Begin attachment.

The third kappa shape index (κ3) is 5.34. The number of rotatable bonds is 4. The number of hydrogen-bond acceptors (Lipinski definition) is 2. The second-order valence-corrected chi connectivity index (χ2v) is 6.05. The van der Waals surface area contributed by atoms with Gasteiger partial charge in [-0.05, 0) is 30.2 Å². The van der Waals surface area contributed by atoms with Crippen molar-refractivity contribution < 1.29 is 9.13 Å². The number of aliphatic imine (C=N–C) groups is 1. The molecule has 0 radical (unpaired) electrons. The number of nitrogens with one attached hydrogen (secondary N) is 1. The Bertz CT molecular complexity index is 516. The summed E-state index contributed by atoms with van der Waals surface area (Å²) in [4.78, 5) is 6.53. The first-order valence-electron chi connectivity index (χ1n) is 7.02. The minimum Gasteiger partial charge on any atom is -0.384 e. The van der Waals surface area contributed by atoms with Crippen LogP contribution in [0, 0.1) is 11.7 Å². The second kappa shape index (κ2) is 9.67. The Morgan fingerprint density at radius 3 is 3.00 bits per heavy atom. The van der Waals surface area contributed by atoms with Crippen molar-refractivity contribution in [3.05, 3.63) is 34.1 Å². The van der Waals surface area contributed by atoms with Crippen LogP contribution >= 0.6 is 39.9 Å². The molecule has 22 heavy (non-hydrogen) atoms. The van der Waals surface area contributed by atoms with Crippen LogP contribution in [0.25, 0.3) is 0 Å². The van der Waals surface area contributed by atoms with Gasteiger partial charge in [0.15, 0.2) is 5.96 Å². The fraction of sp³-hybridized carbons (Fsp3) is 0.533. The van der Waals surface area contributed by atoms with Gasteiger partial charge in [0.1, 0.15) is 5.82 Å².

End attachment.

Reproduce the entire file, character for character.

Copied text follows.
The third kappa shape index (κ3) is 5.34. The number of rotatable bonds is 4. The number of hydrogen-bond acceptors (Lipinski definition) is 2. The second-order valence-corrected chi connectivity index (χ2v) is 6.05. The van der Waals surface area contributed by atoms with Gasteiger partial charge in [-0.05, 0) is 30.2 Å². The van der Waals surface area contributed by atoms with Crippen molar-refractivity contribution < 1.29 is 9.13 Å². The number of aliphatic imine (C=N–C) groups is 1. The molecule has 0 radical (unpaired) electrons. The number of nitrogens with one attached hydrogen (secondary N) is 1. The Bertz CT molecular complexity index is 516. The summed E-state index contributed by atoms with van der Waals surface area (Å²) in [4.78, 5) is 6.53. The first-order valence-electron chi connectivity index (χ1n) is 7.02. The minimum Gasteiger partial charge on any atom is -0.384 e. The van der Waals surface area contributed by atoms with Crippen LogP contribution in [0, 0.1) is 11.7 Å². The second kappa shape index (κ2) is 9.67. The Morgan fingerprint density at radius 3 is 3.00 bits per heavy atom. The van der Waals surface area contributed by atoms with Crippen molar-refractivity contribution in [3.05, 3.63) is 34.1 Å². The van der Waals surface area contributed by atoms with Crippen LogP contribution >= 0.6 is 39.9 Å². The molecule has 22 heavy (non-hydrogen) atoms. The van der Waals surface area contributed by atoms with Crippen LogP contribution in [0.25, 0.3) is 0 Å². The van der Waals surface area contributed by atoms with Gasteiger partial charge in [0.15, 0.2) is 5.96 Å². The fraction of sp³-hybridized carbons (Fsp3) is 0.533. The van der Waals surface area contributed by atoms with Gasteiger partial charge in [0.1, 0.15) is 5.82 Å².